This is how you can see which brands are behind the discounter products

picture alliance/dpa | Sven Hoppe

Expensive branded product or rather the “no-name” private label of the grocer? On average, own brands are 45 percent cheaper than brands.

However, there is often no or no noticeable difference between the products – because the goods are often manufactured by the same producers as the brand model.

“Most private labels are often produced by the big brand manufacturers on behalf of the retailers,” explains Sven Reuter, head of the price comparison app Smhaggle. For consumers, this can be seen quickly via the identity tag or a quick Google search.

Nutella or Nusskati, Haribo Goldbären or Sugarland gummy bears from Lidl? In view of the sharp rise in prices, many consumers are likely to be asking themselves whether they would rather buy expensive branded products or the grocers’ own “no-name” brands.

Many grocers have therefore launched advertising campaigns in recent months to emphasize that they themselves have the cheapest prices – either through discount campaigns on branded articles or by highlighting the cheaper own brands. Kaufland, for example, advertised with “Discount cheap” and Edeka with “In every Edeka there is a discounter”, and the discounters Lidl and Aldi have always been fighting for price leadership.

However, many customers are not aware that the private label products often come from exactly the same manufacturer as the branded products. “Most own brands are produced by the big brand manufacturers on behalf of the retailers,” explains Sven Reuter, head of the price comparison app Smhaggle. An example: The Zott brand’s mild cream yoghurt with strawberry flavor costs 79 cents at Norma. As a rule, the branded products cost the same at all retailers, since the manufacturers negotiate the prices with the supermarkets and the like. The Zott cream yoghurt is produced by Zott SE & Co. KG at its headquarters at Dr.-Steichele-Straße 4 in 86690 Mertingen. In comparison, the mild strawberry cream yoghurt from ja! (Rewe’s own brand) only 39 cents, as well as with Netto and Penny. All three own brands are produced by Zoma Milch & Molke GmbH in Günzburg – a subsidiary of Zott.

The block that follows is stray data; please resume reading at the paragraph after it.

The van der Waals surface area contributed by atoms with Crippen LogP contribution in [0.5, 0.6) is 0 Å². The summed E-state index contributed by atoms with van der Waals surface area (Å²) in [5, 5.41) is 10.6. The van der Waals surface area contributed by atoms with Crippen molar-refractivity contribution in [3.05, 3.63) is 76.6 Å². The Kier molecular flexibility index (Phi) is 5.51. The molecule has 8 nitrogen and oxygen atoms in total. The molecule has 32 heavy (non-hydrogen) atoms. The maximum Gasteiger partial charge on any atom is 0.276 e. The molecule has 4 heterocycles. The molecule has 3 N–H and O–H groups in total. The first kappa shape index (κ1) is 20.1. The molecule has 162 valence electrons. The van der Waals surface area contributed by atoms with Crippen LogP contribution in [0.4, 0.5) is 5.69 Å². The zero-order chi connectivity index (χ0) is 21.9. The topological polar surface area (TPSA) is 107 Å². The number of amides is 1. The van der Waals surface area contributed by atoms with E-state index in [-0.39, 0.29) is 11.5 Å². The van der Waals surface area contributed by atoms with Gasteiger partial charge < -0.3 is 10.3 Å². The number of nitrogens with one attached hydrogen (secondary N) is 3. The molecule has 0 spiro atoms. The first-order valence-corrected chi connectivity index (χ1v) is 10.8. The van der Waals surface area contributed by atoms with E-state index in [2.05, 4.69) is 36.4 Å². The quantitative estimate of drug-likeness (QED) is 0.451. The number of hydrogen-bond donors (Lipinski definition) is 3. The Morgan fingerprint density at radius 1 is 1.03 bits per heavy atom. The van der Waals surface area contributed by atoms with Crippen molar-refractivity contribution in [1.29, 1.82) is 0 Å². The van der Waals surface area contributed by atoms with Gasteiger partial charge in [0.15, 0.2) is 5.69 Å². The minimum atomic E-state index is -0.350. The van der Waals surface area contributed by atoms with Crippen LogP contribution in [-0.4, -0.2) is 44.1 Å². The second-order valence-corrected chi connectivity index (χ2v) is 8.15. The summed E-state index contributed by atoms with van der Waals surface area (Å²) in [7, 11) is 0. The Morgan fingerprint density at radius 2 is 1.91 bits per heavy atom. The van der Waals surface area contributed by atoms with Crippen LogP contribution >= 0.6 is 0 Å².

Conclusion: Both all “copies” and the branded product itself come from the same manufacturer. So it makes no difference whether you buy the yoghurt from Penny, Rewe, Norma or Netto: they contain roughly the same things and cost the same. On average, however, own brands are 45 percent cheaper than brands, according to Smhaggle.

An analysis prepared by Smhaggle exclusively for Business Insider proves this fact for at least 7 selected products as examples. In almost all of them, the brand manufacturers were commissioned by the dealers to produce their own brands through subsidiary companies.

“>

External content not available

Your privacy settings prevent the loading and display of all external content (e.g. graphics or tables) and social networks (e.g. Youtube, Twitter, Facebook, Instagram etc.). To display, please activate the settings for social networks and external content in the privacy settings .

Change privacy settings

According to Sven Reuter, however, brands in special offers are often cheaper than private labels. As an analysis by the price comparison company for the “Lebensmittelzeitung” showed, retailers have raised the prices for their own brands sharply in the face of inflation. So it pays to compare prices and products. Often there is no difference, or you can’t taste it, compared to the brand, according to Reuter. Stiftung Warentest has already confirmed this in various tests.

This is how you recognize it when shopping

So what can consumers do now? In the case of dairy products in particular, the origin of the product can be easily traced and compared. That’s what the identity tag is for. Retailers are obliged to print this on the packaging of dairy products.

As you can see from the table of the products reviewed by Smhaggle for Business Insider: Almost all share the same identifier. You can use the company number in particular to determine whether the private label product comes from the same company as the well-known brand.

For non-dairy products, a simple Google search usually helps to find out which parent company is behind it. If you don’t want to do it in the supermarket, you can simply do the taste test at home and trust it.

Disclaimer: This random product selection does not claim to be complete in terms of dealers and products.

The article is in German

Tags: brands discounter products

PREV Hitchcock: “The Birds” he called his “most scary movie”
NEXT Whoever bows to the Queen is a racist?